Jonathan Benson recently wrote an article criticizing GMO foods that seek to prevent malnourishment and death within the developing world, namely Golden Rice and GM bananas. Lindsay and Andy find common ground in their discussion, bringing to light the question: Is there ever a point where GMOs can be praised?
I’m not sure how to write this without appearing as though I’ve just had a bipolar moment and completely forgotten my personal convictions.
I’ve lived most of my adult life in the gray—believing that little in this world is black and white, that our understandings and knowledge are always skewed, always biased, always prejudiced, and as I’ve journeyed through agricultural issues throughout the last few years, I’ve understood that really—if we’d all stop shouting for a moment and listen—we’d realize that we’re all working towards the same goal: The world is hungry. Bellies must be filled if this revolving blue marble is going to stay populated for very long.
The problem with working towards the same goal, though, is that there’s always conflicting thoughts, non-aligning ideologies, and when looking into the agricultural world, I’m not sure I can think of any greater example than the GMO debate.
So, when I came across this article last week, an article that condemned Golden Rice as yet another ploy of biotech giants, I wasn’t surprised to find myself disagreeing with someone who’s supposed to be “on my side.” I quickly sent an email to Andy:
See, this is the kind of stuff that burns me from the organics side. . .
I could swear I’ve come across solid scientific articles praising the advent of Golden Rice. Am I wrong?
And I had read articles on Golden Rice, many that talked about how Golden Rice was intended to be given for free to the growers and communities. For over a decade, researchers had worked on this rice, gathered the evidence, the numbers—an estimated 40,000 lives, every year, saved because of the nutrients genetically engineered into the rice.
You see, Vitamin A deficiencies kill people, mostly women and children. It causes blindness, disease and infections, things the developed world never sees because we are overfed. Most of us can’t imagine hunger that kills.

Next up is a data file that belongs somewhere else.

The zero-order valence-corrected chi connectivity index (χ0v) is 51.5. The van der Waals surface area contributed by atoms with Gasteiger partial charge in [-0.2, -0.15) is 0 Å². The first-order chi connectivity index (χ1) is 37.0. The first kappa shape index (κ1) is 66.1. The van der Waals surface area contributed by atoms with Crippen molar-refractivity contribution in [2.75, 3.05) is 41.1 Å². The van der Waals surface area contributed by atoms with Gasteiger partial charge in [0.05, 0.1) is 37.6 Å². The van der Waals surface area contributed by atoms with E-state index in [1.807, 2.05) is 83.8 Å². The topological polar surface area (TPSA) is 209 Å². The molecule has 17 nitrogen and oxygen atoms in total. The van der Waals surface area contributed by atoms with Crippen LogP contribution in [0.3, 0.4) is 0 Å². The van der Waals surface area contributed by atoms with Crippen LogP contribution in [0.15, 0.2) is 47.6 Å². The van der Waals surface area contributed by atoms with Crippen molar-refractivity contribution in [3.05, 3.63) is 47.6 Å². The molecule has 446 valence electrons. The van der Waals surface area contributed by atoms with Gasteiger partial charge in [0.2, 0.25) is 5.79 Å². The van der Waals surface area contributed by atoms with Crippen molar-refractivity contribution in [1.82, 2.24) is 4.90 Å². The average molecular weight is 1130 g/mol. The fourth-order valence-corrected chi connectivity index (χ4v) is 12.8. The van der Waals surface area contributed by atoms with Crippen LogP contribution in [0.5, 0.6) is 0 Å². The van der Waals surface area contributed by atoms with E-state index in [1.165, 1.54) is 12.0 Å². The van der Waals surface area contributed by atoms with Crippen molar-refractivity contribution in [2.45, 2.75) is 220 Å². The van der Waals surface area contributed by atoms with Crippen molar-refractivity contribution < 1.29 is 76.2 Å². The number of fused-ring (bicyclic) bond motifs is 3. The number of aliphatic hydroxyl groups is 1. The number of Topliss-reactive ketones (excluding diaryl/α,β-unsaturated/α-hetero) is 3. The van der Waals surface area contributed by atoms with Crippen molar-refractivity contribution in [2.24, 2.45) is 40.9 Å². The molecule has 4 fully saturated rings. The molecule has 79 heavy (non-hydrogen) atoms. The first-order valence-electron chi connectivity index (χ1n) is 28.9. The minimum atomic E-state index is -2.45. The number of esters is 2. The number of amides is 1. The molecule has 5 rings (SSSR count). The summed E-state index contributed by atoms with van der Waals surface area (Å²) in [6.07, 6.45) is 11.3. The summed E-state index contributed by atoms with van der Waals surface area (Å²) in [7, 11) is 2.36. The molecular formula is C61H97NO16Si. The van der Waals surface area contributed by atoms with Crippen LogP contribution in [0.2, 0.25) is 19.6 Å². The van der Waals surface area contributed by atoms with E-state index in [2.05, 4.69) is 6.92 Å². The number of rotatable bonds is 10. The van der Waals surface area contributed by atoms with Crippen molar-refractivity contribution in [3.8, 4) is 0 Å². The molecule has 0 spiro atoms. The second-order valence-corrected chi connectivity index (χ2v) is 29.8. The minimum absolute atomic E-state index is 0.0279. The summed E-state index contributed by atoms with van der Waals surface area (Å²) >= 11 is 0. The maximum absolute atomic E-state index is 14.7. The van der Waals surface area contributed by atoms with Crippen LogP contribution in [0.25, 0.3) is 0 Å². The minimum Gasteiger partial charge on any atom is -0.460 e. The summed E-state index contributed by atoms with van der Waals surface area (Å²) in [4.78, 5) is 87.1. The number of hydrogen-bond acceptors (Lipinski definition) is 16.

To my knowledge, Golden Rice hasn’t failed as author Jonathan Benson so boldly claims. It is still fighting for approval, still waiting to see if it can help out in countries where rice is the only food most people can afford to grow and eat, countries where “nature’s offerings are [indeed, Mr. Benson,] inadequate to provide nourishment for humans.” Of course, we should be investing in education, but that requires shifting an entire culture, and any sociologist will tell you that such a feat takes time—the kind of time that malnourished populations don’t have time for.
This isn’t a case of Frankenfood taking over the world. Rather, it’s an example of the common good, of working to find a solution, and while there may be better solutions to develop, exploiting the intent of Golden Rice simply to sustain a narrative of “Big, Evil Biotech” produces nothing but blindness and death for mothers and children throughout the developing world.
I am a strong supporter of agriculture, which includes using biotechnology to create GMOs. I also believe that biotechnology has successfully increased agricultural productivity in done so in a sustainable way. So when Lindsay emailed me the article ‘GMO Advocates Ignore Failure of Golden Rice, Quietly Move On to GM Bananas’ my first reaction was to question the ‘failure’. I am not aware of any failure but I am aware of the noise created by detractors. There are numerous references on the potential impacts of Golden Rice in fighting Vitamin A deficiency and I’ve compiled a short list at the end of my article. If you are interested in reading more about Vitamin A deficiency, The World Health Organization provides a good overview here http://www.who.int/nutrition/topics/vad/en/. Through using biotechnology, researchers developed Golden Rice to contain beta-carotene. The beta-carotene in Golden Rice is converted by our bodies into vitamin A.
Biotechnology has not yet been fully utilized or adopted for key food crops such as rice, banana and sorghum. But advances are being made with Golden Rice (http://irri.org/golden-rice), Better Bananas (http://www.gatesnotes.com/Development/Building-Better-Bananas), and Biofortified Sorghum (http://biosorghum.org/). These are a few examples of several crop initiatives that use biotechnology to help improve human health on a global scale — this is definitely praise-worthy! And for crops that are directed towards subsistence farmers there are no plans for patents or licensing.
Let’s ignore the noise, find common ground and work towards a solution for reducing hunger and nutrition deficiencies. On the issue of Golden Rice, Lindsay and I have found more common ground.
Early references for Golden Rice
Improving the nutritional value of Golden Rice through increased pro-vitamin A content (2005) http://www.nature.com/nbt/journal/v23/n4/abs/nbt1082.html
Biosynthesis Pathway into Rice Endosperm by Genetic Engineering to Defeat Vitamin A Deficiency (2002) http://jn.nutrition.org/content/132/3/506S.short
Recent references for Golden Rice
Nutritional enhancement of rice for human health: The contribution of biotechnology (2013) http://www.sciencedirect.com/science/article/pii/S0734975012000389
β-Carotene in Golden Rice is as good as β-carotene in oil at providing vitamin A to children (2012) http://ajcn.nutrition.org/content/96/3/658.short
Golden Rice and ‘Golden’ crops for human nutrition (2010) http://www.sciencedirect.com/science/article/pii/S1871678410004450
References for GMOs
GMO Answers http://gmoanswers.com/